Take the 2-minute tour ×
Mathematics Stack Exchange is a question and answer site for people studying math at any level and professionals in related fields. It's 100% free, no registration required.

I'm trying to recall a question from a past exam to review for an upcoming exam; I think it went like this:

Suppose a finite-dimensional linear operator $T:V \to V$ has the same matrix representation in every basis. Show that $T$ must be a scalar multiple of the identity transformation.

First, does it sound like my recollection of the problem is correct? Second, any suggestions on how to approach a proof?

share|improve this question

3 Answers 3

up vote 6 down vote accepted

A proof sketch could be:

1. Every (nonzero) vector is an eigenvector. Let $v\ne 0$ and suppose $Tv$ is not a multiple of $v$. Then $v$ and $Tv$ are linearly independent; extend $\langle v,Tv\rangle$ to a basis $\langle v, Tv, v_3,v_4,\ldots,v_n\rangle$. By assumption $T$ has the same matrix representation $M$ in this basis and in the basis $\langle v,v+Tv,v_3,v_4,\ldots,v_n\rangle$. But that means that the first column of $M$ is simultaneously $(0,1,0,\ldots,0)^{\mathsf t}$ and $(-1,1,0,\ldots,0)^{\mathsf t}$, which is absurd.

2. All eigenvalues are the same. Since every vector is an eigenvector, there exists an eigenbasis. Therefore $M$ is diagonal. It can only be invariant under permutations of the basis vectors if all of the diagonal entries are equal..

Therefore $T$ must be scalar multiplication by the common eigenvalue.

share|improve this answer
    
If all eigenvalues are the same then $T$ could be a Jordan-normal form matrix with diagonal entries equal and 1's on the upper diagonal so argument 2 is incomplete. –  user2566092 Mar 27 at 20:15
    
Nevermind, you're giving a two-step proof not two different proof sketches –  user2566092 Mar 27 at 20:16
    
The system just tried to test with this as a "possible spam". LOL. math.stackexchange.com/review/low-quality-posts/196488 :-P –  Asaf Karagila Apr 18 at 18:27

If you know that change of basis is realised by conjugating by an appropriate invertible matrix, then you can reason in terms of matrices as follows. $E_{i,j}$ is the matrix with unique nonzero entry $1$ at position $i,j$.

  • The (unique) matrix $M$ of $T$ can have no nonzero off-diagonal entries: if $a_{i,j}$ were such an entry, then conjugating by $I+E_{j,i}$ adds $a_{i,j}$ to the diagonal entries at $(j,j)$, and subtracts it from the entry at $(i,i)$, while it was supposed to leave all entries unchanged.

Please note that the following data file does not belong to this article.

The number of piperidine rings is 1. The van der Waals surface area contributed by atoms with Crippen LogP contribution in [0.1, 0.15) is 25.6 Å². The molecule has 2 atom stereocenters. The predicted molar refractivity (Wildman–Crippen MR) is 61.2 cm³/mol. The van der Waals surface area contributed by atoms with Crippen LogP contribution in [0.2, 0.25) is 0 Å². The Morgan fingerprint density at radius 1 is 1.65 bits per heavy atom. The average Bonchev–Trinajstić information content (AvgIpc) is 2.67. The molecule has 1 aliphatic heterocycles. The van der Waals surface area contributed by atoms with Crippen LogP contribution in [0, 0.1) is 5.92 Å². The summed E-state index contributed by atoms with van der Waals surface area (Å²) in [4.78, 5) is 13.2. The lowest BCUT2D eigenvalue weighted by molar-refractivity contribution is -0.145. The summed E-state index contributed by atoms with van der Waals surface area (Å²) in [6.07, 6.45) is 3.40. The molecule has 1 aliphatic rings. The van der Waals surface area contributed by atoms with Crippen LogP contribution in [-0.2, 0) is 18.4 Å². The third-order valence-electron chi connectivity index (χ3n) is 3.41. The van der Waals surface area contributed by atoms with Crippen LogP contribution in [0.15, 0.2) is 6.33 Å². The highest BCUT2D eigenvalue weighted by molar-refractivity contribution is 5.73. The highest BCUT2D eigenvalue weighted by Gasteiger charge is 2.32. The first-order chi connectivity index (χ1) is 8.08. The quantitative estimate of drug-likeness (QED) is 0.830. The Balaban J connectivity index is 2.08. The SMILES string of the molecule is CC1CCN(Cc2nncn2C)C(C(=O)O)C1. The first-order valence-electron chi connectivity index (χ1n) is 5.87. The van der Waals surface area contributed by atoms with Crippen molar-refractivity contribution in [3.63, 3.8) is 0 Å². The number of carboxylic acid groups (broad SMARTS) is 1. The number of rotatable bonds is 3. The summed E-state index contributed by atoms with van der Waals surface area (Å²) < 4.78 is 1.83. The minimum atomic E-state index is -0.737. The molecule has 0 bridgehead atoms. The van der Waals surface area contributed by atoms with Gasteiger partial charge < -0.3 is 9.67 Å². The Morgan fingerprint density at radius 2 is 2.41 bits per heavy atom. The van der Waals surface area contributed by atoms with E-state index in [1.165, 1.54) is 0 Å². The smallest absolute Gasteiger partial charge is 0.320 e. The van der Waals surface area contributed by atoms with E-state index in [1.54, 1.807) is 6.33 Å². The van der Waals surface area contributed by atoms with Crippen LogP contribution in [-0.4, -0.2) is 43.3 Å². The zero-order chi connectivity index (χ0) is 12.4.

• Being diagonal, $M$ must have all diagonal entries equal, since conjugating by a permutation matrix permutes the diagonal entries.

share|improve this answer

If you don't know what an eigenvalue is, and if you're not worried about elegance, then here is a more direct approach (assuming you're working over a field not of characteristic two).

There exist scalars $\lambda_{ij}$ for $1\leq i,j\leq n$ such that for every basis $\{v_1,\dotsc,v_n\}$ of $V$ we have $$ \begin{array}{ccccccc} T(v_1) & = & \lambda_{11}v_1 & + & \dotsb & + & \lambda_{n1}v_n \\ \vdots & \vdots & \vdots & \vdots & \ddots & \vdots & \vdots \\ T(v_n) & = & \lambda_{1n}v_1 & + & \dotsb & + & \lambda_{nn}v_n \end{array}\tag{1} $$ Now, fix $v\in V$ and note that there exists a basis $\{v_1,\dotsc,v_i,\dotsc,v_n\}$ of $V$ such that $v_i=v$. Equation $(1)$ then implies $$ T(v)=\lambda_{1i}v_1+\dotsb+\lambda_{ii}v_i+\dotsb+\lambda_{ni}v_n\tag{2} $$ Next, since $$\{-v_1,\dotsc,-v_{i-1},v_i,-v_{i+1},\dotsc,-v_n\}$$ is also a basis for $V$, equation $(1)$ also implies $$ T(v)=-\lambda_{1i}v_1-\dotsb-\lambda_{i-1,i}\cdot v_{i-1}+\lambda_{ii}v_i-\lambda_{i+1,i}\cdot v_{i+1}-\dotsb-\lambda_{ni}v_n\tag{3} $$ Subtracting equation $(3)$ from equation $(2)$ gives $$ \mathbf{0}=2\lambda_{1i}v_1+\dotsb+2\lambda_{i-1,i}\cdot v_{i-1}+2\lambda_{i+1,i}\cdot v_{i+1}+\dotsb+2\lambda_{ni}v_{n}\tag{4} $$ Since $\{v_1,\dotsc,v_n\}$ are linearly independent, $(4)$ implies $$ \lambda_{1i}=\dotsb=\lambda_{i-1,i}=\lambda_{i+1,i}=\dotsb=\lambda_{ni}=0\tag{5} $$ Since our choice of $i$ was arbitrary, equation $(5)$ implies $$ \lambda_{kl}=0\tag{6} $$ whenever $k\neq l$. Moreover, equations $(2)$ and $(6)$ imply that $T(v)=\lambda_{kk}v=\lambda_{ll}v$ for all $k$ and $l$ so that $$ \lambda_{kk}=\lambda_{ll} $$ for all $k$ and $l$. That is, there exists a scalar $\lambda$ such that $$ \lambda_{kl}= \begin{cases} 0 & k\neq l \\ \lambda & k=l \end{cases}\tag{7} $$

Finally, we wish to show that there exists a scalar $\lambda$ such that $T(v)=\lambda v$ for every $v\in V$. To do so, let $v\in V$ and note that $(2)$ and $(7)$ imply $T(v)=\lambda_{ii} v=\lambda v$.

share|improve this answer
1  
Wow. This was way nicer in my head before I wrote this down. –  Brian Fitzpatrick Mar 27 at 20:49

Your Answer

 
discard

By posting your answer, you agree to the privacy policy and terms of service.

Not the answer you're looking for? Browse other questions tagged or ask your own question.